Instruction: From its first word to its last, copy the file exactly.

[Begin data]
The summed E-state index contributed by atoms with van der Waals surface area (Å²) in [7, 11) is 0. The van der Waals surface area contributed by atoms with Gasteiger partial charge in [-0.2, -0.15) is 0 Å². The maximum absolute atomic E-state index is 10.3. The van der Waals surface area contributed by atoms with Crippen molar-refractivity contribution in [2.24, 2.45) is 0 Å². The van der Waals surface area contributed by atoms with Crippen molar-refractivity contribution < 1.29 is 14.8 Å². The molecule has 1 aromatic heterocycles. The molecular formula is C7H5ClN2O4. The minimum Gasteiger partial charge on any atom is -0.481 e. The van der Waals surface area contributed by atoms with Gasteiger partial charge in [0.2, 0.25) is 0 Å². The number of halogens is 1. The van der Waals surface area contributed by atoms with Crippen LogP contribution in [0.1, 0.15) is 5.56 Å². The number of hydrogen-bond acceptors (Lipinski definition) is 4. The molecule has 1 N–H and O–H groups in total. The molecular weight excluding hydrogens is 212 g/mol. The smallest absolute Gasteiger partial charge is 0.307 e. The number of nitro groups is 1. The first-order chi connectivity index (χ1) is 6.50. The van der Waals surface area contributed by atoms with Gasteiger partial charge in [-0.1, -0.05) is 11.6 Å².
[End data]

The summed E-state index contributed by atoms with van der Waals surface area (Å²) in [7, 11) is 0. The van der Waals surface area contributed by atoms with Gasteiger partial charge in [-0.2, -0.15) is 0 Å². The maximum absolute atomic E-state index is 10.3. The van der Waals surface area contributed by atoms with Crippen molar-refractivity contribution in [2.24, 2.45) is 0 Å². The van der Waals surface area contributed by atoms with Crippen molar-refractivity contribution < 1.29 is 14.8 Å². The molecule has 1 aromatic heterocycles. The molecular formula is C7H5ClN2O4. The minimum Gasteiger partial charge on any atom is -0.481 e. The van der Waals surface area contributed by atoms with Gasteiger partial charge in [0.2, 0.25) is 0 Å². The number of halogens is 1. The van der Waals surface area contributed by atoms with Crippen LogP contribution in [0.1, 0.15) is 5.56 Å². The number of hydrogen-bond acceptors (Lipinski definition) is 4. The molecule has 1 N–H and O–H groups in total. The molecular weight excluding hydrogens is 212 g/mol. The smallest absolute Gasteiger partial charge is 0.307 e. The number of nitro groups is 1. The first-order chi connectivity index (χ1) is 6.50. The van der Waals surface area contributed by atoms with Gasteiger partial charge in [-0.1, -0.05) is 11.6 Å².